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I can’t believe I’m going to say this, but it’s happening. When I was a kid, we didn’t have cell phones. I had a landline with a busy signal and mom was my voicemail. Then call waiting came, then a pager and finally, the car phone – and that was only for emergencies like getting stuck in the snow or missing curfew because “it totally wasn’t my fault”. Times they have a-changed, and whether it’s for safety or socializing, it is important your kids stay connected. We took to Facebook to ask at what age you gave your son or daughter a cell phone and put together some options to help you get the best service for your dollar.
Best phone plans for kids
“When he got a job and could pay for it himself.”
For teens that are employed, it’s likely they will need a phone. Allowing them to pay for part or the entire plan is a great opportunity to teach budgeting and responsibility. A simple prepaid voice, text and data plan is ideal so they can stay in touch with family, employers and friends. Pay-as-you-go plans are great because your teen pays a monthly flat rate upfront. Once the minutes or data usage is up, they either have to buy more minutes or wait until the next month. Monthly plans start at around $10 a month and go up to unlimited plans for $80 – $100. Price depends on how much data your teen requires, whether it allows only voice calls or social apps like Facebook. Another advantage to prepaid plans is they usually do not require a long-term contract, so if your teen really isn’t ready for the responsibility, you aren’t locked into anything. The downside? Prepaid plans don’t offer parental controls, so you’ll need to make sure you have access to the phone anytime you need to. AT&T, T-Mobile and Verizon all have pre-paid plans that can be customized to your budget and needs.
“Our 9 year old is in a lot of after-school activities, and has a Tracphone for emergencies.”
Tracfones are great for younger children because the phone itself is typically a basic model without the bells and whistles of a smartphone, limiting what the user can do. You have the option of putting money into an account or purchasing prepaid minutes over the phone or in local retailers like Target and Walmart. Plans can cost as little as $9.99 a month. There are no contracts, bills, or monthly fees. The Downside? Based on various online reviews, Tracphone doesn’t have the best cell coverage, so if your child is making calls on a regular basis, this might not be the best option.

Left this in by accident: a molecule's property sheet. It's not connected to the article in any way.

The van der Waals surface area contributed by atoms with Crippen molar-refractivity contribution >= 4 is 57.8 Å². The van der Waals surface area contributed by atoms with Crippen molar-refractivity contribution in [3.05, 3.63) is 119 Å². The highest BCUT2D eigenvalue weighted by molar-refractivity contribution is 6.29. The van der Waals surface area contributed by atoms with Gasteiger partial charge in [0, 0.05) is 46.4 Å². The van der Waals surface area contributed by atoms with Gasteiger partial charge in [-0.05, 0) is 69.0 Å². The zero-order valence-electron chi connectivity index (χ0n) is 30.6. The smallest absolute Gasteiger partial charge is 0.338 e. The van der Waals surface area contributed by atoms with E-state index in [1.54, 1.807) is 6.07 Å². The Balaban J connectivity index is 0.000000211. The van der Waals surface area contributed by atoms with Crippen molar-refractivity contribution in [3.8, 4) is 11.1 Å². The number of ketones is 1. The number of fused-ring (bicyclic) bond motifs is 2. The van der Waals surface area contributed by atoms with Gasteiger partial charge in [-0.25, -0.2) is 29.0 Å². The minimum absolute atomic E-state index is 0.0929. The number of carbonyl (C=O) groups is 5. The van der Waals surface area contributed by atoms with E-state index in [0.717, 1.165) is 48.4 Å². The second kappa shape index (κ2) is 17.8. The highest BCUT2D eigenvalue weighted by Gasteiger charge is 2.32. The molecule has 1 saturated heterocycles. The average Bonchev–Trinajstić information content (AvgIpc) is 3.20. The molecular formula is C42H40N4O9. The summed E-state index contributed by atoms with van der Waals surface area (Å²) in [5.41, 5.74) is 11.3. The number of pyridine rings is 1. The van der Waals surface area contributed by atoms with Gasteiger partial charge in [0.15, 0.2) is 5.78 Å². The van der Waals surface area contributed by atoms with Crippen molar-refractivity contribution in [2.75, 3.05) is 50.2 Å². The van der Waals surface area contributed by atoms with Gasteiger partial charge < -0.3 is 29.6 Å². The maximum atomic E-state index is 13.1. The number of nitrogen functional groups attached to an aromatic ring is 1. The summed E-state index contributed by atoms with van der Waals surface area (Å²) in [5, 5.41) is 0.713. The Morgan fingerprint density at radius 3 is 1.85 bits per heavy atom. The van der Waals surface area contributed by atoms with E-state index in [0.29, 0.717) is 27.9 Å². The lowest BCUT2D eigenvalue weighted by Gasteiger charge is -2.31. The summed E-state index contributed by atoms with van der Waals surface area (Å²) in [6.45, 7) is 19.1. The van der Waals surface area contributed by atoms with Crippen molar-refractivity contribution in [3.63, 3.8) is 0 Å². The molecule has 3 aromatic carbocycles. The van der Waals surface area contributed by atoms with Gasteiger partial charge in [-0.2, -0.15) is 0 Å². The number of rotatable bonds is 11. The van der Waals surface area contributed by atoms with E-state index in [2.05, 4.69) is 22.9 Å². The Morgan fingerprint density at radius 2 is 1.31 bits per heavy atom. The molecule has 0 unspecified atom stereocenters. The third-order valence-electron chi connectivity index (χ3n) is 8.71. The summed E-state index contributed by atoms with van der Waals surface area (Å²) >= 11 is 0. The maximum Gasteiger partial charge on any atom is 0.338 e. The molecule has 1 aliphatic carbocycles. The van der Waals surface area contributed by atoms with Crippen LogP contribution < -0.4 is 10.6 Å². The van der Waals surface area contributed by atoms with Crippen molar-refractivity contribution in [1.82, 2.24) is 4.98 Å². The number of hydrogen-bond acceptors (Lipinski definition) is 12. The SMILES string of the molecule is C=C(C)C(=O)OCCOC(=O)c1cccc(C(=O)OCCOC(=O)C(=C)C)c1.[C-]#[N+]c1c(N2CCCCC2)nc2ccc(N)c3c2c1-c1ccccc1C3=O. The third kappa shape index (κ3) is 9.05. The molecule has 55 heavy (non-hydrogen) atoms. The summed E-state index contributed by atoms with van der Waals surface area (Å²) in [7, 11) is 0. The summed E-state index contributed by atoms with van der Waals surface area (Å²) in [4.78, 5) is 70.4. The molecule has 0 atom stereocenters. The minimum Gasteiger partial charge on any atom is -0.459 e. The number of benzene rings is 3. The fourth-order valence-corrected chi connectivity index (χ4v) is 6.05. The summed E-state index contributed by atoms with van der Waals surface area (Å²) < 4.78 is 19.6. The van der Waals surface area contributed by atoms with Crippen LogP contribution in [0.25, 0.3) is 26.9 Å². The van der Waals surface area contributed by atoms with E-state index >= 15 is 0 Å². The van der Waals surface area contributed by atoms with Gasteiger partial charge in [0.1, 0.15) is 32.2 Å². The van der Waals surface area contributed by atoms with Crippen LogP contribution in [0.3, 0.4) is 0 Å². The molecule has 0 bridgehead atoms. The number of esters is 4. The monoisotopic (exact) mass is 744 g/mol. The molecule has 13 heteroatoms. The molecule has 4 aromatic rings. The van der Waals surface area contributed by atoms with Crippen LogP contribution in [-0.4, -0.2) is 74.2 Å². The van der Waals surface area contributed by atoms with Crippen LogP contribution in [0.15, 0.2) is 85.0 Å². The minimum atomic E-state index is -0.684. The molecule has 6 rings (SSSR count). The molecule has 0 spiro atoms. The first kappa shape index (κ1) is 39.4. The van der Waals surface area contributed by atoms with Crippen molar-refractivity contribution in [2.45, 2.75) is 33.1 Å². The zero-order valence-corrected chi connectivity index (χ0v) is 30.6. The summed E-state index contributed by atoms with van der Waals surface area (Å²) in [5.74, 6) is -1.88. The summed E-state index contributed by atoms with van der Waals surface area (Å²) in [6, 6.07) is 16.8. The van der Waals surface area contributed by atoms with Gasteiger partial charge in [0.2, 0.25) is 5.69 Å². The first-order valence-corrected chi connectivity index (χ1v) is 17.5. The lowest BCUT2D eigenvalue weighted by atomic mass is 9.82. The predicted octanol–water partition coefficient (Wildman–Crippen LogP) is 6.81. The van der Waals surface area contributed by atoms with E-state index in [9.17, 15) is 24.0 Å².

“We got our son one last year when he was 11 because we got rid of the home phone. It has restrictions on it and GPS.”
Family plans are a great option for both young and older kids. Like our reader above, adding a phone to your line gives you full control over what numbers he or she can call or text, the frequency and times of day it is being used. You can add GPS, ensuring that you know where your child and their phone is at all times. For older kids, a family plan is an easy way for you to monitor phone habits and set up a budget for usage, if that’s the direction you want to go. Family plans allow you or your teen to choose from a basic voice only phone to a web-enabled smartphone. Verizon’s Share Everything plans allow you to connect up to 10 devices to one monthly plan. AT&T’s Mobile Share plans also allow up to 10 devices, and you can share either talk or data minutes, or both. TMobile’s doesn’t offer shared plans, but its family plan comes with unlimited talk, text and web. Sprint’s family plans offer unlimited talk and text plans for life for up to 10 phones. If you have multiple users in your home, family plans are absolutely your most affordable option. The downside? If you opt for a plan that is limited usage, your chatty teen can eat up data within days. Set limits, so your bill doesn’t skyrocket.
Take the time to talk with your child about what you both think is important in a cell phone. Shop together and find the right device and plan that matches everyone’s needs and allows them to make the most of their phone. In the end, your teen will learn how to manage money, time and possessions.
At what age should kids pay their own phone bill?